CDU wins $660,000 in tough battle for research funds


ARC Deputy Head Professor Brian Yates, CDU Northern Institute’s Dr Linda Ford and Federal Education Minister Christopher Pyne.

ARC Deputy Head Professor Brian Yates, CDU Northern Institute’s Dr Linda Ford and Federal Education Minister Christopher Pyne.

Charles Darwin University will receive $660,000 in the fiercely competitive field of research grants, following an announcement of Australian Research Council funding by Education Minister Christopher Pyne yesterday.

The $661,768 allocation will be shared among researchers in the Northern Institute, the Research Institute for the Environment and Livelihoods (RIEL), and the Centre of Full Employment and Equity, for projects to begin next year.

Among the grant winners was Northern Institute Senior Research Fellow Dr Payi Linda Ford, who will receive $99,537 to lead a project to preserve, interpret and disseminate recordings of Indigenous ceremonial performances of the Rak Mak Mak Marranunggu and Marrithiyel language groups in the Wagait-Daly region.

Dr Ford, who was in Adelaide for the announcement yesterday, said the grant would allow for a significant contribution to the body of Indigenous knowledge and culture, as well as to Australian society.

“The aim is to preserve and extend the power of this ceremony for the benefit of future generations of Indigenous people and Australia,” Dr Ford said.

“It will impact on public Indigenous policy, particularly in the environment, health and education sectors.

“Overall, it will improve the lifestyle, and in particular the mental and spiritual wellbeing, of Indigenous Australians in remote parts of the Northern Territory.”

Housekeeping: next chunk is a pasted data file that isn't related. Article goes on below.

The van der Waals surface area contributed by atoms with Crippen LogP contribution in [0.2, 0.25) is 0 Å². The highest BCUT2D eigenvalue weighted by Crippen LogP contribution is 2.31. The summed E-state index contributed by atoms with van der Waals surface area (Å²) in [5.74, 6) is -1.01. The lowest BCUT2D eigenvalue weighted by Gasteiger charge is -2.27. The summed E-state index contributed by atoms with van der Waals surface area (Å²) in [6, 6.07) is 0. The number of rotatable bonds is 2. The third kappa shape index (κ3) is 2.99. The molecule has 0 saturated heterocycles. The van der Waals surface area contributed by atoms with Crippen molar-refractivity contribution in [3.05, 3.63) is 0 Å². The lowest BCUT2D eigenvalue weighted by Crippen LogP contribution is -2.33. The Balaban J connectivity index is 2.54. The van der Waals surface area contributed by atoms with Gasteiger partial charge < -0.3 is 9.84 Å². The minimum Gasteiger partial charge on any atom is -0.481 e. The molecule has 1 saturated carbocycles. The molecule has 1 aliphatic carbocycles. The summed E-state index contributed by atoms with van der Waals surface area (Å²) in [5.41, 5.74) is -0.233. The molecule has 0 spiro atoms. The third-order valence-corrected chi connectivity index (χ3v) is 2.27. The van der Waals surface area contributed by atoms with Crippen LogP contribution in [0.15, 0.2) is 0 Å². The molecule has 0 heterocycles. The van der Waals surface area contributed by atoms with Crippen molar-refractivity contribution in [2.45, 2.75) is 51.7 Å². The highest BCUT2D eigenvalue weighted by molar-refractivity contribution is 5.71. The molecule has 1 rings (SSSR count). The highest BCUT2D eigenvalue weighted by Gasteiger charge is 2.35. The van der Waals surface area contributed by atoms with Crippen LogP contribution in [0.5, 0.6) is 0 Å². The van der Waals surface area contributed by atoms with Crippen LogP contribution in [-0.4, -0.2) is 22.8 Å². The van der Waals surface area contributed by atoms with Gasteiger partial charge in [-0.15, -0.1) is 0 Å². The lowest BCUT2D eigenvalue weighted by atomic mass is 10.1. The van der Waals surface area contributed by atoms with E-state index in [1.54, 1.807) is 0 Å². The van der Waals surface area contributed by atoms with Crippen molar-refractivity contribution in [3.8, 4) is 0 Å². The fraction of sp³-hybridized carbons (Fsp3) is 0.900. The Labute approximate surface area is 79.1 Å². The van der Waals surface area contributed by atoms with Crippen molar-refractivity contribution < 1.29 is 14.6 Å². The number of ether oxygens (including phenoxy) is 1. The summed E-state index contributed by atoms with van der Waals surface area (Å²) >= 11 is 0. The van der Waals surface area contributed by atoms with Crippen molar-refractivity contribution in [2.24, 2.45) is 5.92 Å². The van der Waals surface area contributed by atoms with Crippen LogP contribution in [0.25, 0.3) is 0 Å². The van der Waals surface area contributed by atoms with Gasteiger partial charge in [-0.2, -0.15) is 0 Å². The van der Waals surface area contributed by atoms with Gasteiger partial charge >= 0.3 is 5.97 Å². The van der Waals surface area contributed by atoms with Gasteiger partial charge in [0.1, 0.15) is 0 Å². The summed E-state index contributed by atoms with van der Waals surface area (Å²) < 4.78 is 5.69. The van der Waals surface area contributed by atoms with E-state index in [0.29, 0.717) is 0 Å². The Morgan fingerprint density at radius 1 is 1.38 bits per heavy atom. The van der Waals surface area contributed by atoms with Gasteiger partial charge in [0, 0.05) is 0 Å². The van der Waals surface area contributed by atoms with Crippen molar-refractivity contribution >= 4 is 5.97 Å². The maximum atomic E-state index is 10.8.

Another of the grant winners was RIEL’s Remote Sensing and Spatial Sciences senior lecturer Dr Karen Joyce, who will receive $183,413 to develop an unmanned airborne system that will provide detailed imagery of difficult or inaccessible survey sites.

The state-of-the-art UAS will have the capacity to be used for environmental monitoring, disaster management and the recording of significant Indigenous cultural sites.

The third grant winner was Economics Professor Bill Mitchell, who receives $378,818 to lead a project that explores the changing patterns of economic performance in regional Australia.

This project will examine changes in the context of two significant developments - shifts in world trade and commodity prices that spawned enormous mining growth, and the financial crisis, which ended the credit boom, leaving east coast economies to struggle.

The CDU projects were among 941 research initiatives nationwide to receive $354 million in funding for 2015 under the ARC major grants announcement.

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